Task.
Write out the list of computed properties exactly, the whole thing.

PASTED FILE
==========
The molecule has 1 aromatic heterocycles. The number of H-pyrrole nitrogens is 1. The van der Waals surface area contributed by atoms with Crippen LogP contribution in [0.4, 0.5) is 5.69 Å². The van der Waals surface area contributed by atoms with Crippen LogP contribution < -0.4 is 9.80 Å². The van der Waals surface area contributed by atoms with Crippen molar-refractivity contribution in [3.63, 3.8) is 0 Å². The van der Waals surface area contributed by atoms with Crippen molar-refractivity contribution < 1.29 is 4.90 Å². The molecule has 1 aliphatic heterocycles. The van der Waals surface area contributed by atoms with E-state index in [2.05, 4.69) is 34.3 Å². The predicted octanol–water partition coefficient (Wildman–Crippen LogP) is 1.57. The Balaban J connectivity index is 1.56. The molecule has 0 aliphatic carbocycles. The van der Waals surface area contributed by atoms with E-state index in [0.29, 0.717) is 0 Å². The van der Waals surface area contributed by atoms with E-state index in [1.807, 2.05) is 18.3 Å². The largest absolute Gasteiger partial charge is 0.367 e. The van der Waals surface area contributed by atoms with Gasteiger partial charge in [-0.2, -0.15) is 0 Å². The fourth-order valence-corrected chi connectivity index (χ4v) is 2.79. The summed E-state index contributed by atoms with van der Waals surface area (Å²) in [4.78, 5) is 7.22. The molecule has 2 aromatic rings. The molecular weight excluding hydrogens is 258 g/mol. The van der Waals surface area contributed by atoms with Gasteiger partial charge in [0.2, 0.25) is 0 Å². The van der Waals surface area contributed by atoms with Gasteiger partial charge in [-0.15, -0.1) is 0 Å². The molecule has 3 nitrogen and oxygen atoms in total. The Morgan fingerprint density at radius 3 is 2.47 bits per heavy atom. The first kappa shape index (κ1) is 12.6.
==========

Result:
The molecule has 1 aromatic heterocycles. The number of H-pyrrole nitrogens is 1. The van der Waals surface area contributed by atoms with Crippen LogP contribution in [0.4, 0.5) is 5.69 Å². The van der Waals surface area contributed by atoms with Crippen LogP contribution < -0.4 is 9.80 Å². The van der Waals surface area contributed by atoms with Crippen molar-refractivity contribution in [3.63, 3.8) is 0 Å². The van der Waals surface area contributed by atoms with Crippen molar-refractivity contribution < 1.29 is 4.90 Å². The molecule has 1 aliphatic heterocycles. The van der Waals surface area contributed by atoms with E-state index in [2.05, 4.69) is 34.3 Å². The predicted octanol–water partition coefficient (Wildman–Crippen LogP) is 1.57. The Balaban J connectivity index is 1.56. The molecule has 0 aliphatic carbocycles. The van der Waals surface area contributed by atoms with E-state index in [0.29, 0.717) is 0 Å². The van der Waals surface area contributed by atoms with E-state index in [1.807, 2.05) is 18.3 Å². The largest absolute Gasteiger partial charge is 0.367 e. The van der Waals surface area contributed by atoms with Gasteiger partial charge in [-0.2, -0.15) is 0 Å². The fourth-order valence-corrected chi connectivity index (χ4v) is 2.79. The summed E-state index contributed by atoms with van der Waals surface area (Å²) in [4.78, 5) is 7.22. The molecule has 2 aromatic rings. The molecular weight excluding hydrogens is 258 g/mol. The van der Waals surface area contributed by atoms with Gasteiger partial charge in [0.2, 0.25) is 0 Å². The van der Waals surface area contributed by atoms with Gasteiger partial charge in [-0.15, -0.1) is 0 Å². The molecule has 3 nitrogen and oxygen atoms in total. The Morgan fingerprint density at radius 3 is 2.47 bits per heavy atom. The first kappa shape index (κ1) is 12.6.